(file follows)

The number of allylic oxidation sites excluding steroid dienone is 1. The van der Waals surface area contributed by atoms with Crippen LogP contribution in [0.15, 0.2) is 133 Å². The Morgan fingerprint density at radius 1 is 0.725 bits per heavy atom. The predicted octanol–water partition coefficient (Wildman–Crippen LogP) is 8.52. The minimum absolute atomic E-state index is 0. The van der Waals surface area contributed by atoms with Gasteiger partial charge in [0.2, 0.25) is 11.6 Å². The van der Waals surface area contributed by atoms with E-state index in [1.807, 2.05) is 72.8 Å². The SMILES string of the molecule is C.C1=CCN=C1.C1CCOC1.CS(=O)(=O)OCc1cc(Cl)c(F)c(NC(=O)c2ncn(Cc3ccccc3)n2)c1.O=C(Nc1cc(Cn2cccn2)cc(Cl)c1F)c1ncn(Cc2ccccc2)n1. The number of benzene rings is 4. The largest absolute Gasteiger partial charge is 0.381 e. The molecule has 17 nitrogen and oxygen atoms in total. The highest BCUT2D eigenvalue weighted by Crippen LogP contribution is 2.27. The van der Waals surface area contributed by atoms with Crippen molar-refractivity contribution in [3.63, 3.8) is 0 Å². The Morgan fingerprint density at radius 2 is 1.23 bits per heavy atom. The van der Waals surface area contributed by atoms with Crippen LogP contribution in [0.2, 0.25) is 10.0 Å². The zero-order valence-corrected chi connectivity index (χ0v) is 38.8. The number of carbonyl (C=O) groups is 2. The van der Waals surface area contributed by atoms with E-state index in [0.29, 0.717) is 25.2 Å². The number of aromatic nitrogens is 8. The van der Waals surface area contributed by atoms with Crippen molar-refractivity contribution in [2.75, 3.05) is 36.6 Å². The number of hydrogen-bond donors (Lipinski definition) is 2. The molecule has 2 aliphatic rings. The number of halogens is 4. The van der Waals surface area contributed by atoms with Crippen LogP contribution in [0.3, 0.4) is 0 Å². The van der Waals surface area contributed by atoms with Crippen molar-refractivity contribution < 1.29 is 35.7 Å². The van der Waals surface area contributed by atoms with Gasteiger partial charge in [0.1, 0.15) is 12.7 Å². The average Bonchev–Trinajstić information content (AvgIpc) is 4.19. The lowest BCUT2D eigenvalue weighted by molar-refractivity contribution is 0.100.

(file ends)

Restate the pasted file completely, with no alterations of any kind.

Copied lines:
The number of allylic oxidation sites excluding steroid dienone is 1. The van der Waals surface area contributed by atoms with Crippen LogP contribution in [0.15, 0.2) is 133 Å². The Morgan fingerprint density at radius 1 is 0.725 bits per heavy atom. The predicted octanol–water partition coefficient (Wildman–Crippen LogP) is 8.52. The minimum absolute atomic E-state index is 0. The van der Waals surface area contributed by atoms with Gasteiger partial charge in [0.2, 0.25) is 11.6 Å². The van der Waals surface area contributed by atoms with E-state index in [1.807, 2.05) is 72.8 Å². The SMILES string of the molecule is C.C1=CCN=C1.C1CCOC1.CS(=O)(=O)OCc1cc(Cl)c(F)c(NC(=O)c2ncn(Cc3ccccc3)n2)c1.O=C(Nc1cc(Cn2cccn2)cc(Cl)c1F)c1ncn(Cc2ccccc2)n1. The number of benzene rings is 4. The largest absolute Gasteiger partial charge is 0.381 e. The molecule has 17 nitrogen and oxygen atoms in total. The highest BCUT2D eigenvalue weighted by Crippen LogP contribution is 2.27. The van der Waals surface area contributed by atoms with Crippen molar-refractivity contribution in [3.63, 3.8) is 0 Å². The Morgan fingerprint density at radius 2 is 1.23 bits per heavy atom. The van der Waals surface area contributed by atoms with Crippen LogP contribution in [0.2, 0.25) is 10.0 Å². The zero-order valence-corrected chi connectivity index (χ0v) is 38.8. The number of carbonyl (C=O) groups is 2. The van der Waals surface area contributed by atoms with E-state index in [0.29, 0.717) is 25.2 Å². The number of aromatic nitrogens is 8. The van der Waals surface area contributed by atoms with Crippen molar-refractivity contribution in [2.75, 3.05) is 36.6 Å². The number of hydrogen-bond donors (Lipinski definition) is 2. The molecule has 2 aliphatic rings. The number of halogens is 4. The van der Waals surface area contributed by atoms with Crippen LogP contribution in [0.3, 0.4) is 0 Å². The van der Waals surface area contributed by atoms with Crippen molar-refractivity contribution < 1.29 is 35.7 Å². The van der Waals surface area contributed by atoms with Gasteiger partial charge in [0.1, 0.15) is 12.7 Å². The average Bonchev–Trinajstić information content (AvgIpc) is 4.19. The lowest BCUT2D eigenvalue weighted by molar-refractivity contribution is 0.100.